‘It’s like sitting on a time-bomb’, Sheryl says. We were talking about the final days of pregnancy, and she’s right – that’s exactly how it feels. I know that nature will take its course, but I don’t know where, how or when. And however much I’m trying to trust in the world and enjoy the journey, I have to admit that I’m not very comfortable with this out-of-control feeling at all.

What’s happening in my life just now should be the most natural thing in the world. It’s just that, through a constant whirl of commuting, working, parenting, house-keeping – not to mention the goals I set myself for running, walking and swimming – I’ve become accustomed to living around a ‘to-do’ list. Why not, after all: in a busy world of competing demands and priorities, it makes sense to plan out each day; to fill every moment with a schedule of activity that is quantifiably purposeful and measure success in a series of ticked boxes. Until you arrive at a situation like this, where a to-do list doesn’t help and the only answer is to let go and accept life as it comes. And perhaps that’s no bad thing.


It’s made me realise that, over the past week or two, the times when I’ve felt at my best – when, in fact, I’ve felt more like ‘me’ than I can remember feeling for a long time – are the rare moments when I’ve allowed my to-do list to be out of sight and mind.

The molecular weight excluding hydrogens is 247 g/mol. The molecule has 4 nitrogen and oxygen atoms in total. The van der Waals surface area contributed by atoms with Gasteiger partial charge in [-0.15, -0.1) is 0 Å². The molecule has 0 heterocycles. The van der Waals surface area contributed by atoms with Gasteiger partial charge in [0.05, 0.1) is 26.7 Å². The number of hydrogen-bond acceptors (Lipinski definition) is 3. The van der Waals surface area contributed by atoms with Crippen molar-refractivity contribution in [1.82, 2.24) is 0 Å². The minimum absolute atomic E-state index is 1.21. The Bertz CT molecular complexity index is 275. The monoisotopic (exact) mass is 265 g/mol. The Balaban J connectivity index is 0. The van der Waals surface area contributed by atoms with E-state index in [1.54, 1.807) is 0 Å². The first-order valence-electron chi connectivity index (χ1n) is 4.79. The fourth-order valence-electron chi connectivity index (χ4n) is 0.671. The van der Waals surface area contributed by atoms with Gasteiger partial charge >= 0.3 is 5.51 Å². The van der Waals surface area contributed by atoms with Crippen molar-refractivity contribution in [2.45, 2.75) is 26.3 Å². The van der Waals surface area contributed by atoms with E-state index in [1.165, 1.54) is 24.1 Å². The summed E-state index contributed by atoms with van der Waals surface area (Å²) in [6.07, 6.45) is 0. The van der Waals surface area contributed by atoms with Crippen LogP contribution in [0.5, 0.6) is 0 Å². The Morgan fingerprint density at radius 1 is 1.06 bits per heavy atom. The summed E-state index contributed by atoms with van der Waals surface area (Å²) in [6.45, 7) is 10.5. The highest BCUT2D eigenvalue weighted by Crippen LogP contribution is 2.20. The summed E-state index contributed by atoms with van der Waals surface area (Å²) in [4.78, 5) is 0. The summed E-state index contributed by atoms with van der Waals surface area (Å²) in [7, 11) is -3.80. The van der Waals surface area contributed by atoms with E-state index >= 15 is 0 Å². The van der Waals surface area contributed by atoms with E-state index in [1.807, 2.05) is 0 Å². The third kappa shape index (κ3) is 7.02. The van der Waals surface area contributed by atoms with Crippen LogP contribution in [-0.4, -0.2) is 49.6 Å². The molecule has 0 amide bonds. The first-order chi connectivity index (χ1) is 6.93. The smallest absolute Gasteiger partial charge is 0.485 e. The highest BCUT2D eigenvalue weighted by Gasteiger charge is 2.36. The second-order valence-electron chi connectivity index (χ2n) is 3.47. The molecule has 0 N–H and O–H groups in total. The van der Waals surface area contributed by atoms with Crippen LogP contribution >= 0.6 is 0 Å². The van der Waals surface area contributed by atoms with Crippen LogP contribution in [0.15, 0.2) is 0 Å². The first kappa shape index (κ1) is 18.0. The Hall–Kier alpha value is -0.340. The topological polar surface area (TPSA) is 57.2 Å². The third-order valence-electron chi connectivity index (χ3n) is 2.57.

It dawned on me today that I’ve fallen into a habit of doing only what I deem ‘useful’. Even when I’m out walking or running, I’ll rarely grant myself the time to explore a new path; to pause long enough to spot the woodpecker I hear in the trees; or simply to stop and absorb a view. Out walking in the woods this morning, I did those things and felt the richer for it. But more often, I’ll keep pressing on through, mind on the next task on the list, conscious of the clock ticking.

I realise that I’m losing the knack of doing things for the pure simple joy of it and allowing a whim to trump a timetable every once in a while. And that when everything is reduced to its measure of usefulness, nothing has much purpose any more.

People lose their way when they lose their why – Michael Hyatt

From a training run to a trip to the swings, I plan my days to accommodate the demands I feel on my time and energy. Everything is routinely weighed up against everything else, with a logical reason to justify its place on the day’s list. That kind of planning is a great way of ticking off a bundle of whats, whens and hows, and finishing each day with a sense of a job well done. It’s also a great way of dodging a missing ‘why’.

I’m beginning to suspect that my preoccupation with usefulness has obscured a big, unanswered question that has ‘why’ at the heart of it – and that until I stop to  answer it, my days will always be full but may never be fulfilling. And times like the present – times when the lists won’t work and there’s no choice but to trust in the world and let nature take its course – will always feel uncomfortable or downright scary. So I’m resolving to practice that lost art of letting go. To make the time to experience, not simply to do. And I suspect that this is another of those things that my to-do list just won’t help with …